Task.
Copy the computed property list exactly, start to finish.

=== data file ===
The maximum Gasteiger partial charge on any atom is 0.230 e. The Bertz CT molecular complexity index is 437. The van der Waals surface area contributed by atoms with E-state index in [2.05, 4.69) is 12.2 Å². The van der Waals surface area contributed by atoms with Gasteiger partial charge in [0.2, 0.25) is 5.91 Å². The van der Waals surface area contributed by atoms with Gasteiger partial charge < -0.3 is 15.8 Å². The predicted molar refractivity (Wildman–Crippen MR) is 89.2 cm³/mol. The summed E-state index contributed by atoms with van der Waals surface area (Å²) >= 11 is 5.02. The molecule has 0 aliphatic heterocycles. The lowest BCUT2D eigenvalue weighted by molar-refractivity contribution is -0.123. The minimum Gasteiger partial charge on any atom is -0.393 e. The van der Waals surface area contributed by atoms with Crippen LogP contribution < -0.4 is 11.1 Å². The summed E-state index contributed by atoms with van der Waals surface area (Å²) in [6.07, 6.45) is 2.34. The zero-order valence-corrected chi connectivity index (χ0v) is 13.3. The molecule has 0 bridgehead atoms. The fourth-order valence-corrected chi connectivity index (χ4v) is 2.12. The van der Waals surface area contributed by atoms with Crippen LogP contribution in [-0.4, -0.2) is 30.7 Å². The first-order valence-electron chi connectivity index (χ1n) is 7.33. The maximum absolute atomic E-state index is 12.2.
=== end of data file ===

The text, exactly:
The maximum Gasteiger partial charge on any atom is 0.230 e. The Bertz CT molecular complexity index is 437. The van der Waals surface area contributed by atoms with E-state index in [2.05, 4.69) is 12.2 Å². The van der Waals surface area contributed by atoms with Gasteiger partial charge in [0.2, 0.25) is 5.91 Å². The van der Waals surface area contributed by atoms with Gasteiger partial charge < -0.3 is 15.8 Å². The predicted molar refractivity (Wildman–Crippen MR) is 89.2 cm³/mol. The summed E-state index contributed by atoms with van der Waals surface area (Å²) >= 11 is 5.02. The molecule has 0 aliphatic heterocycles. The lowest BCUT2D eigenvalue weighted by molar-refractivity contribution is -0.123. The minimum Gasteiger partial charge on any atom is -0.393 e. The van der Waals surface area contributed by atoms with Crippen LogP contribution < -0.4 is 11.1 Å². The summed E-state index contributed by atoms with van der Waals surface area (Å²) in [6.07, 6.45) is 2.34. The zero-order valence-corrected chi connectivity index (χ0v) is 13.3. The molecule has 0 bridgehead atoms. The fourth-order valence-corrected chi connectivity index (χ4v) is 2.12. The van der Waals surface area contributed by atoms with Crippen LogP contribution in [-0.4, -0.2) is 30.7 Å². The first-order valence-electron chi connectivity index (χ1n) is 7.33. The maximum absolute atomic E-state index is 12.2.